Here are my discussion questions on A Constellation of Vital Phenomena:
I would encourage any group to take some time first to iron out any questions on plot and timeline as well as historical background. Don’t spend too much time on the history, but as it is so interwoven in the story, it’s good to refresh basic knowledge.
OCD-like visions full of specific numbers abound. What happens when you read all those numbers on the future and past of seemingly random objects and characters? Is there any pattern that you could discern? What did having the futures and pasts of practically every character, major and minor, do for the story?
Could you see any difference (in the story, not in the history) between the politics for the two armies in the novel? Does politics play any role for these characters?
Who changes the most in the novel and who changes the least? Who would be the protagonist of the novel? Did you feel like the novel was more about Akhmed or Sonja? Who did you identify the most with? Is Ramzan the antagonist? Does his own story later in the book change your perception of him?
How do people caught up in this war feel about death? When death is so common, does that change how people act? How does not having a dead loved one’s body change how people experience grief?
Landfill is called that because the place was intended to be a landfill. Could we take the name as a symbol of anything about torture and victims of war?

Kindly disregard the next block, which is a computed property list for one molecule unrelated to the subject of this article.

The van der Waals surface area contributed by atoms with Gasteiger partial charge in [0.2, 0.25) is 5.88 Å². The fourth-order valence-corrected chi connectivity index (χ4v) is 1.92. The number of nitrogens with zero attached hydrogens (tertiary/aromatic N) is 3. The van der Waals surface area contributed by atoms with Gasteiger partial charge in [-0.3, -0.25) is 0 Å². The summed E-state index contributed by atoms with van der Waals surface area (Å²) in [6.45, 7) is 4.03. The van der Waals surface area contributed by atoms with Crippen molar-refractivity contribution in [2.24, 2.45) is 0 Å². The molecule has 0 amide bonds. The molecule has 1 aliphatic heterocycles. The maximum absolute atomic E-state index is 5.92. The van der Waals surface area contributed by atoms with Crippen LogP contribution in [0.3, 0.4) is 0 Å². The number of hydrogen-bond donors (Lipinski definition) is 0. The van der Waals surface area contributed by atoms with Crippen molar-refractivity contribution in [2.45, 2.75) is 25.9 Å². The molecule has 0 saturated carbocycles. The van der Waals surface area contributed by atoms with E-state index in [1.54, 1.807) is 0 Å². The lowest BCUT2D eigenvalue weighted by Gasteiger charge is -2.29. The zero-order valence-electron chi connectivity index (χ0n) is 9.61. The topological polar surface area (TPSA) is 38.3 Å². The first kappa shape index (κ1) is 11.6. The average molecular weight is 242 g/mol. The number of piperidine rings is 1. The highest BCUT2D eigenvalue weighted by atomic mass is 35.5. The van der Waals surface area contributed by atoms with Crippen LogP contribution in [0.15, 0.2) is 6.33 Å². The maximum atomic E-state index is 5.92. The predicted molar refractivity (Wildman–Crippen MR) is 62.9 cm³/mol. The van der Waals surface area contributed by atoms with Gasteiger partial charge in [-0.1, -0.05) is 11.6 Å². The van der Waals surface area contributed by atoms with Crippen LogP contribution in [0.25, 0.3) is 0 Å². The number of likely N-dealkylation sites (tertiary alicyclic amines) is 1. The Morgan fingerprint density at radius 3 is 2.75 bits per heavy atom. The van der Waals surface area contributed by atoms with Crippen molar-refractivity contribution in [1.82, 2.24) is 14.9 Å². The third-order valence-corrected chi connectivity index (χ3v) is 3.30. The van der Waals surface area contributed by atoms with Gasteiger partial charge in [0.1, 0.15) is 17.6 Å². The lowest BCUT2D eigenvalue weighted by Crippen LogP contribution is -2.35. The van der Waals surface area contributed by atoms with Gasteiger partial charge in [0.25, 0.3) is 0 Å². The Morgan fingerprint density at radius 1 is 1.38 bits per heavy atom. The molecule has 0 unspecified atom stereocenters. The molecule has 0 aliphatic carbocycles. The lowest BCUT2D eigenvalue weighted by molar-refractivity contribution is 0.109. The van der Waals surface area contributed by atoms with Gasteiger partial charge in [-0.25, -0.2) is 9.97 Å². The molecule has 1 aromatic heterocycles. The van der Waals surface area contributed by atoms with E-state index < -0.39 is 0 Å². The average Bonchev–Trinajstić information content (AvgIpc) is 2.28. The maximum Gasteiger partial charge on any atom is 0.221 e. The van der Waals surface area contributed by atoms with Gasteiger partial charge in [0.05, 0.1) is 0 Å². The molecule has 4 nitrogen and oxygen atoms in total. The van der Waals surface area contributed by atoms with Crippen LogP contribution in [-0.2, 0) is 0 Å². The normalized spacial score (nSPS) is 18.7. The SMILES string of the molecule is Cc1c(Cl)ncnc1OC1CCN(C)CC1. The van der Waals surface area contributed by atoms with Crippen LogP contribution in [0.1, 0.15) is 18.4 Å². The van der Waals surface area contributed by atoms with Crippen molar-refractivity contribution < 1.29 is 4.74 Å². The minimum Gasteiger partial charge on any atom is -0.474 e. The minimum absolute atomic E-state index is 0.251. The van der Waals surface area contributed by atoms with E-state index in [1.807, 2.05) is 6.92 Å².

What’s the role of fear during times of war? How do both the armies use fear?
What counts for intimacy in this book? How to characters become friends or lovers with so much suspicion and fear? How does war affect relationships?
Many character grapple with regret. What characters are most affected by regret? How do they handle the regret? Does regret change anything for the characters or does regret just simply add tragedy to their story?
What places in the text did you mark as funny or witty? What role does wit play for these characters? Is there any laugh-out-loud humor in the book or just witty banter and observations?
Sonja sees moths fluttering in her peripheral vision due to exhaustion. And then, towards the end of the book, when considering going back, there’s this line on page 367: “But no life is a line, and hers was an uneven orbit around a dark star, a moth circling a dead bulb, searching for the light it once held.” Why are moths connected to Sonja? What do they say about her?
Religion is everywhere in the book, yet the characters don’t seem particularly religious. Is this just a matter of nature, i.e. would the characters be non-religious normally, or is it a function of the war? Would you expect the constant threat of death to make someone more or less religious? Does the City Park Prophet at the park (pg. 191) or the iman in Pit B (pg. 257) say anything about the role of religion in war times? Does Sonja’s thought on pg. 318 that “God, like everything kind and good, lived in London,” mean that religion was a foreign concept for her or that God just didn’t exist for her because she didn’t live in a peaceful place like London?
The title comes from the anatomy book Natasha ends up reading. Why does the anatomy book use the word “constellation”? What does anatomy have to do with the story, if anything? What about this line appealed so much to Natasha?